Coaching Singapore

Top 10 Thinking Errors that Can Disrupt Our Decision Making (and a solution)

All of us have only 24 hours in a day – from the richest person to the poorest. We all know of people who start at the bottom, but end up earning 10-times or even 100-times per hour more than the average person. Some of the most hard-working people in the world, such as those doing physical labour, are still barely making ends meet. Why is that? This goes against most widely-held beliefs that we were taught as children. This also means there is some other much bigger factor that helps us attract all-round holistic success. 

Selecting the right options, moment-to-moment, from all kinds of choices we have available to us, is at the heart of leading a successful life. It is how we choose to invest our time and assets consistently that makes all the difference in the near and distant future.

Many of these decision-making opportunities are minor in nature, and we don’t think twice before going ahead with one alternative over the other.  Some of these less significant “forks in the road” include the clothes we wear every day, essentials we buy, entertainment we partake in, or food we ask for. The common thread among all of the above is that usually, there is no permanent damage if we select an incorrect option occasionally.

But, ever so often, momentous life-changing junctures appear before us. 

Examples of these important periods include the time we select our life partner, career, and financial investments.

These are times when we have to be wise, intelligent, and knowledgeable in taking one direction over the other. We need to be balanced and objective in our clarity. This is because very often it is better to be generally right than precisely wrong! Even recognising such a moment and treating it with due respect and care is a mark of maturity.

However, it is only human for us, due to both nature and nurture, to fall prey to our proclivity to process information in a certain way – essentially magnifying one data point while diminishing another. This set of predictable mental errors are called biases. They can result in illogical and irrational decisions, and it can cause us to misjudge people, situations, risks, and opportunities.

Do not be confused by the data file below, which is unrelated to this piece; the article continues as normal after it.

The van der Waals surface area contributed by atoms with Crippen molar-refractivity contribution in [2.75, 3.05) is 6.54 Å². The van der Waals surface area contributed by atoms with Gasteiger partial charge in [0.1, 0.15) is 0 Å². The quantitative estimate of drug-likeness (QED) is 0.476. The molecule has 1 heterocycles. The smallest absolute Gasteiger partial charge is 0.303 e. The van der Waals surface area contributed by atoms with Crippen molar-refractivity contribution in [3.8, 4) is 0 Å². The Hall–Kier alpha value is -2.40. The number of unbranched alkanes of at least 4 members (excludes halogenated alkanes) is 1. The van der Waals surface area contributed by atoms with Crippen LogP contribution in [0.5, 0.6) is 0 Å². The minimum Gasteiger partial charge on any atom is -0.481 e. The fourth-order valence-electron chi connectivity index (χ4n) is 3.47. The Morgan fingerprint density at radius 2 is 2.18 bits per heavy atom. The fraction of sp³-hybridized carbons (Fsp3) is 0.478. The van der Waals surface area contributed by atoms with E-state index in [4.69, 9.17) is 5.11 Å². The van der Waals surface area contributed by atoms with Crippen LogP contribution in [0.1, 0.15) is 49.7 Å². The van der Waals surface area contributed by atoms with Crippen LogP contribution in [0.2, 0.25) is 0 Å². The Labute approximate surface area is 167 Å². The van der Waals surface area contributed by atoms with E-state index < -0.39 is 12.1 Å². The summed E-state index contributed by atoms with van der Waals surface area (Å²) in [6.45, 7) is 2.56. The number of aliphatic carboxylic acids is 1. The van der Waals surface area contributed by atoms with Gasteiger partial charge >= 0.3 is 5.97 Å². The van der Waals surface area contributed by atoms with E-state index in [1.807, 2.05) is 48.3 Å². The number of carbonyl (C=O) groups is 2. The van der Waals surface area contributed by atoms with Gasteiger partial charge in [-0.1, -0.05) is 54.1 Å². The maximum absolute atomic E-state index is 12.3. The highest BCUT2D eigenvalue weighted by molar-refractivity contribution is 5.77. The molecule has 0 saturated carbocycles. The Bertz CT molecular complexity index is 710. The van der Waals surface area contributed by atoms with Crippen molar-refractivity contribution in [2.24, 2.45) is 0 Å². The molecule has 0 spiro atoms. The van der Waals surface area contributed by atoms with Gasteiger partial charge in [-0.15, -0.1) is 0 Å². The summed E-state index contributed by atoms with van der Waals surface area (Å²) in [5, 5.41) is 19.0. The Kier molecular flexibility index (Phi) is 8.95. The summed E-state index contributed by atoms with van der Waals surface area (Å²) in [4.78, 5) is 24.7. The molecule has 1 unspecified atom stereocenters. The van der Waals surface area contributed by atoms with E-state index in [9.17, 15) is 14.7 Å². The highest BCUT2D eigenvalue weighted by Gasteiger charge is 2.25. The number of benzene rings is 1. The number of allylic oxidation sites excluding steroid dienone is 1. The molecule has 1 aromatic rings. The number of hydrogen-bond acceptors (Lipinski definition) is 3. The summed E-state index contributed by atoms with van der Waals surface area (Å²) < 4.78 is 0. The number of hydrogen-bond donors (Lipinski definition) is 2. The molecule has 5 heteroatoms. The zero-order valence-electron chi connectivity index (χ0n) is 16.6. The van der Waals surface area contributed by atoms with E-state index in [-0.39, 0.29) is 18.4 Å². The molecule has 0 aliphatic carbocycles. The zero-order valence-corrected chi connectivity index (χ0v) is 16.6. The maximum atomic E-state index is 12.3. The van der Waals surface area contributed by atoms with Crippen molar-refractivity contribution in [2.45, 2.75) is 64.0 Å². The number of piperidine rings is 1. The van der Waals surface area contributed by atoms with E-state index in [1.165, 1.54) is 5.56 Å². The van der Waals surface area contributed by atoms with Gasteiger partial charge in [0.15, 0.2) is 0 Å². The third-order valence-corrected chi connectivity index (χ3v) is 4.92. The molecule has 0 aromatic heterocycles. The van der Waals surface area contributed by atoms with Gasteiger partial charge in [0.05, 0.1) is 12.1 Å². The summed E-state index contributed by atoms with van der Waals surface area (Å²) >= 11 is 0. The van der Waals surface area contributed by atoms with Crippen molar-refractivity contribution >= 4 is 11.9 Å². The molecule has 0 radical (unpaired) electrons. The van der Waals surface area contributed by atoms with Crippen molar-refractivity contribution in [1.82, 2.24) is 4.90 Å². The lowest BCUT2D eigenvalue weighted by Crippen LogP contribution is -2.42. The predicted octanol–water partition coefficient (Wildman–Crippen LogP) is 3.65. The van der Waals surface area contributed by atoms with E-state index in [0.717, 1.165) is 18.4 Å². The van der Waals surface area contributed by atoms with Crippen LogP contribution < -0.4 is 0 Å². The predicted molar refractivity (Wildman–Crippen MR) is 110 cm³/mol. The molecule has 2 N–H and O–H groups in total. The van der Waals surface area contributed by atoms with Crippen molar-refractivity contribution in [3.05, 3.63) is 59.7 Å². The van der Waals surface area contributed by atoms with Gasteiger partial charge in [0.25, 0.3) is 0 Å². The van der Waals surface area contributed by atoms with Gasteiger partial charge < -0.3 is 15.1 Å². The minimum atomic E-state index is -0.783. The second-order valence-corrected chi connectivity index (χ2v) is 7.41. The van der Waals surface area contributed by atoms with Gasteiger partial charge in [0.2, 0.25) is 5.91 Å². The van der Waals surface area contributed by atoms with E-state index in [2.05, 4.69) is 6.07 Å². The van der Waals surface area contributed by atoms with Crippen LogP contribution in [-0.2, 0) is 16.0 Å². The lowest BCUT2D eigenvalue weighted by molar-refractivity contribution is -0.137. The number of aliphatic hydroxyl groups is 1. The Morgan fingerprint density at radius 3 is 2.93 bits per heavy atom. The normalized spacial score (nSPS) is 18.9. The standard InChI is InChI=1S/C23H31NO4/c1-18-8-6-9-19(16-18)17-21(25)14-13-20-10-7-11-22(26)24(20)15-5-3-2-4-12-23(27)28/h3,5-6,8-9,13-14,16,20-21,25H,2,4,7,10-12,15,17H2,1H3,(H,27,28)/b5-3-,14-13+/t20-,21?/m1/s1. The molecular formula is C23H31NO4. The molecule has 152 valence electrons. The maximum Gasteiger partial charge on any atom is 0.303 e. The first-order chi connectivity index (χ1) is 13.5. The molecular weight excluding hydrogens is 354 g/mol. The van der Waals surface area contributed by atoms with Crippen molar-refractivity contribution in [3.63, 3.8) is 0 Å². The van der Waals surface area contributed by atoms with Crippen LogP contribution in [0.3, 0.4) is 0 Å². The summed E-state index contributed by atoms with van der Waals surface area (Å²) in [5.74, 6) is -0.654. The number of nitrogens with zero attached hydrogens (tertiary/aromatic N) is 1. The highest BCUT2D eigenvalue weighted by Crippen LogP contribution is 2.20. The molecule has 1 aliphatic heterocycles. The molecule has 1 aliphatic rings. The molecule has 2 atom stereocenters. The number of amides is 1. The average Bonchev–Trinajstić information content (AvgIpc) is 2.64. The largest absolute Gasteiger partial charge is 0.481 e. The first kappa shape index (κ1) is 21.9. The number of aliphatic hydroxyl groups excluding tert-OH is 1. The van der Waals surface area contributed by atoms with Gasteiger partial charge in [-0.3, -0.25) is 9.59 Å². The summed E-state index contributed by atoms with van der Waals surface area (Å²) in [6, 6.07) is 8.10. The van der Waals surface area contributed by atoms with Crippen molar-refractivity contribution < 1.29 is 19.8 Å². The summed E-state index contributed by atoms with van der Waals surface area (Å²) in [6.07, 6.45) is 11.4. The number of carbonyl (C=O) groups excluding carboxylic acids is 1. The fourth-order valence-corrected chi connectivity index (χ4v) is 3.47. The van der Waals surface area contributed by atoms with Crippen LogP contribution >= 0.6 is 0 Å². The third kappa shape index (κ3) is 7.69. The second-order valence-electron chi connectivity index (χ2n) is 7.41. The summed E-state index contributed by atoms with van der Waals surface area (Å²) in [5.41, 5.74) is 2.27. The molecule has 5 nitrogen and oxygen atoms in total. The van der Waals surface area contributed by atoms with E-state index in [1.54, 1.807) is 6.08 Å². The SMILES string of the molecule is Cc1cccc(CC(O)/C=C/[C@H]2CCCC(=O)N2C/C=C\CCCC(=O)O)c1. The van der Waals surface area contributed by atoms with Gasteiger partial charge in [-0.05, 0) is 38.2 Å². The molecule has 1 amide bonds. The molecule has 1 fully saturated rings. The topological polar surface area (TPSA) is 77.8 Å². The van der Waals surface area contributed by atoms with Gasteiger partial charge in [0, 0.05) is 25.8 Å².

There are many biases that can affect our decision-making, but here are 10 common ones:

  1. Confirmation bias: the tendency to seek out information that supports our existing beliefs and discount information that contradicts them.
  2. Availability bias: the tendency to overestimate the importance of information that is easily recalled or readily available, while underestimating the importance of information that is harder to access.
  3. Anchoring bias: the tendency to rely too heavily on the first piece of information we receive when making decisions.
  4. Overconfidence bias: the tendency to overestimate our own abilities or the accuracy of our own beliefs.
  5. Sunk cost fallacy: the tendency to continue investing in something simply because we have already invested in it, rather than considering whether it is still the best course of action.
  6. Framing effect: the tendency to be influenced by the way information is presented or framed, rather than the information itself.
  7. Hindsight bias: the tendency to believe, after an event has occurred, that we knew it was going to happen all along.
  8. Bandwagon effect: the tendency to conform to the beliefs or behaviours of a group, even if they go against our own beliefs or values.
  9. Negativity bias: the tendency to give more weight to negative information than positive information.
  10. Optimism bias: the tendency to believe that bad things are less likely to happen to us than to others, while good things are more likely to happen to us than to others.


It is a smart strategy for anyone who is looking to improve their lives to keep the above-listed possibilities in mind. We need to watch out for when they may cloud how we see things. 

One of the most powerful approaches we can rely on is to avoid making impulse decisions:

  • It is a good idea to pause, take a step back, walk away, and get some fresh air.
  • Write the pros and cons down, with weightages. This gives us a greater perspective – an eagle’s eye view. 
  • Talk to people, read & research, and understand sufficient aspects and consequences fully. 
  • Reflect for anywhere from hours to days if you can, depending on how critical the matter is. “Sleep over it” as the wise suggest. 
  • Then you can enter into deals large or small with confidence, knowing exactly what you want, how much, and why.


This is so that you at least have the satisfaction that you didn’t rush in without doing your “homework” i.e. due diligence.

By practising to improve our thought process, we can become deserving custodians of all the gifts that the universe entrusts us with.

Comment: Is there any tip/hack that you have personally used in order to learn things quickly which has not been covered in this blog?

Let me know in the comment section below, I would love to hear your stories.

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